Indeed, I wonder (this is early-stage speculation, and necessarily spit-balling) if there's not something larger going on. Once upon a time, and not that long ago either, 'knowledge' was an esoteric matter, and many things were hidden away from the profane. But the extraordinary explosion in internet coverage, the range of online content and the breathtaking ingenuity of search engines means that Everything -- all the accumulated wisdom and learning of humanity over the last five thousand years -- is Obvious. It's all right there; all stacked on the infinitely-long front shelf, a few finger strokes away. I'm not sure it's yet sunk in how profound a change this represents. One consequence is that we may start to regard stuff previously rendered valuable by its scarcity (the Mona Lisa; the hermetic corpus; the notebooks of Leonardo) as mere trash, simply because we can so easily access them. But that would be a rather depressing development. I wonder if the reverse isn't starting to happen: and the very obviousness of culture, art and science don't revert a kind of glamour back upon obviousness itself.
Wednesday, 9 July 2014
Friday, 4 July 2014
Courtesy of the estimable Ian Whates, supremo of Newcon Press, the publisher of this collection. Prepare ye for a blitzkrieg wall-to-wall promoting-of-the-book on this like-named blog as soon as it is officially published. And thereafter. Ye have been warned!
Wednesday, 2 July 2014
When I was growing up in the 1970s and early 1980s, and loving Science Fiction, Omni seemed to me just about the most sophisticated and coolest magazine in the world. This was partly because it published prose by William Gibson's ("Burning Chrome" and "Johnny Mnemonic" both first appeared there), William S. Burroughs, Joyce Carol Oates, Jonathan Carroll and others. But it was, I can be honest, mostly because of the jaw-dropping visuals, art by H. R. Giger, De Es Schwertberger and Rallé amongst many others.
So this handsome coffee-table book of 'The Art of Omni' (just out: here's a link to the US amazon page) is an absolute delight. These are images you can pore over; a succession of beautiful and estranging and striking and memorable pieces of visual art. The stuff in here runs the aesthetic gamut, from intriguing visual pun to full-fledged Boschian panorama, from Magritte-y surrealism to all out Prog Rock Album Cover Splendour. Just wonderful.
That reference to Magritte, up there, is no throwaway, you know. Far from it:
Nor do I just randomly drop-in references to 'prog rock album covers', my little cultosaurs. No indeed!
Did you know that was first published in Omni, that image? [Update: I'm corrected on this point in the comments.] I've always wondered how that particular megabeast eats. Are those cheesestring-like mouthparts thin teeth? Or is it a baleen-ish grid?
It’s interesting, pondering the appeal of this sort of thing. To my early teenage mind, untutored in the traditions of ‘fine art’, and (if you’ll pardon the pun) omnivorously—that is, indiscriminatingly—hungry for aesthetic experiences that made the hairs tingle at the back of my neck, or gave me that curious involuted twist in my stomach, or made it seems as if the universe (or perhaps the inside of my skull) were simultaneously receding and approaching very fast … for that youngster, images like these worked. They seemed to me strange and beguiling and poetic. It's not only a kind of naivety that informs such judgments, I think; and it's not only the strong residue of those earlier aesthetic experiences in the adult me that means I'm still very drawn to it. I am now tutored in the traditions of fine art, and of literature too; and I recognise the naff and the kitsch when I see it. It's just that art like this (as does science fiction as a whole) demonstrates an important truth about these oft-derided varities of art: that there is good naff and bad, good kitsch and bad, and that the best kitsch approaches truths and intensities unavailable to the more sedate modes of culture. Those things have to do sometimes with a youthful energy, a kinetic force and verve, even a crassness; but they also connect with the more reputable discourses of the Sublime -- of sense-of-wonder, of transport.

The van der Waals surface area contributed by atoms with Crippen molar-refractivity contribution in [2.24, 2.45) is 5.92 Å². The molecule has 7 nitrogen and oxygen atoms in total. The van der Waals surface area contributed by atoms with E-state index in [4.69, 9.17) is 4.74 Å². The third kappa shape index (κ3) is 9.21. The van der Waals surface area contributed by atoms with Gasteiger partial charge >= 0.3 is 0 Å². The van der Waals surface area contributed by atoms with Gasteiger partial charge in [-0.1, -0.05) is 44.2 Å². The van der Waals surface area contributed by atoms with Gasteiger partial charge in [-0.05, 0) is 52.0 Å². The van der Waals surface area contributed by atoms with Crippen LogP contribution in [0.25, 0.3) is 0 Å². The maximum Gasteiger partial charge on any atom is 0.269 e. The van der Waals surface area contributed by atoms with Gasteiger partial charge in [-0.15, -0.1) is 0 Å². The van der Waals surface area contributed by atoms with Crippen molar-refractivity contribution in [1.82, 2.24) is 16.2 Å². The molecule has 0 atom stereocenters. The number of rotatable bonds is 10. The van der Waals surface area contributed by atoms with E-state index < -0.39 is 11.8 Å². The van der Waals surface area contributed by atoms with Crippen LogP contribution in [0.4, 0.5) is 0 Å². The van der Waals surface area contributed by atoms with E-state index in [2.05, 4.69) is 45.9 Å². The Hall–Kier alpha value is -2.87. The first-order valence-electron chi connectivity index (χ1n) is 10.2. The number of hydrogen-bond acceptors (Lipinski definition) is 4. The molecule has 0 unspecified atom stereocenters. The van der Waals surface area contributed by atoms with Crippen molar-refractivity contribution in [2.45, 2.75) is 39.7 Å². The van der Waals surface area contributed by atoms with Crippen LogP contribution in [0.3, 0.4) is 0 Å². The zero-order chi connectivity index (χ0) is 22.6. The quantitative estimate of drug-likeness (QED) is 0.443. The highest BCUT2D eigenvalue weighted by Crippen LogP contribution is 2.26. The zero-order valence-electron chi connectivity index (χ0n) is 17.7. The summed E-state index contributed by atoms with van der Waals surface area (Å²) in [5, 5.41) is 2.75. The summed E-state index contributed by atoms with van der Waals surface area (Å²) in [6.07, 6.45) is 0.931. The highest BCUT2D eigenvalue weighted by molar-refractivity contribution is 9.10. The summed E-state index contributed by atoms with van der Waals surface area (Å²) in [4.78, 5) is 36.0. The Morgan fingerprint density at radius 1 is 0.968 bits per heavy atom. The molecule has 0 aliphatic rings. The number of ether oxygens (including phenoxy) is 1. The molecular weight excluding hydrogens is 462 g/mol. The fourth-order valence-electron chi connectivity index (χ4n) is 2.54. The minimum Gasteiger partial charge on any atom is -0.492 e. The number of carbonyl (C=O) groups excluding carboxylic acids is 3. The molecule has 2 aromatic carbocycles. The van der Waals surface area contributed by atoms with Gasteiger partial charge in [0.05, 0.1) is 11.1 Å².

All in all, this book is a keeper. Wonderful stuff.
Friday, 27 June 2014
Thursday, 26 June 2014
I’ve been holding back writing about Watson’s two Mana books, for reasons to do with that mode of debilitation called ‘but where to start?’ Given my peculiar academic background, and the topic of my PhD lo these many years since, excuse me if I open with a completely left field comparison to Robert Browning. A critic once described Pauline, Paracelsus and Sordello as like ‘three dragons, guarding the entrance to the gold of Browning’s mid-career poetry’. You see what he means: however much you enjoy ‘My Last Duchess’ and ‘Andrea Del Sarto’, you know that you can’t get a proper sense of Browning’s work without tackling the three brontosaur-sized texts with which he commenced his career. And I don’t mean to sound grudging: these are three Browninesque masterpieces: fascinatingly freaked and weirdly textured, hard and gnarly masterpieces. Just hard to get into.
The Mana books are mid-career rather than early for Watson; but there’s something in them that justifies the comparison I think. Lucky’s Harvest (1993) and The Fallen Moon (1994) are major achievements, perhaps Watson’s single most impressive work. They are lengthy (uncharacteristically so for Watson, who is usually more at home in the 200-250-page bracket), dense with character and impacted with story—the overarching story is made up of characters who spend much of their time telling one another stories, or being seduced by story, and the for-want-of-a-better-world theology of the novel is of a God addicted to the stories humanity comprise. There’s lots to say about these novels. A dense-textured cake, or biscuit, of Watsonian almond bread.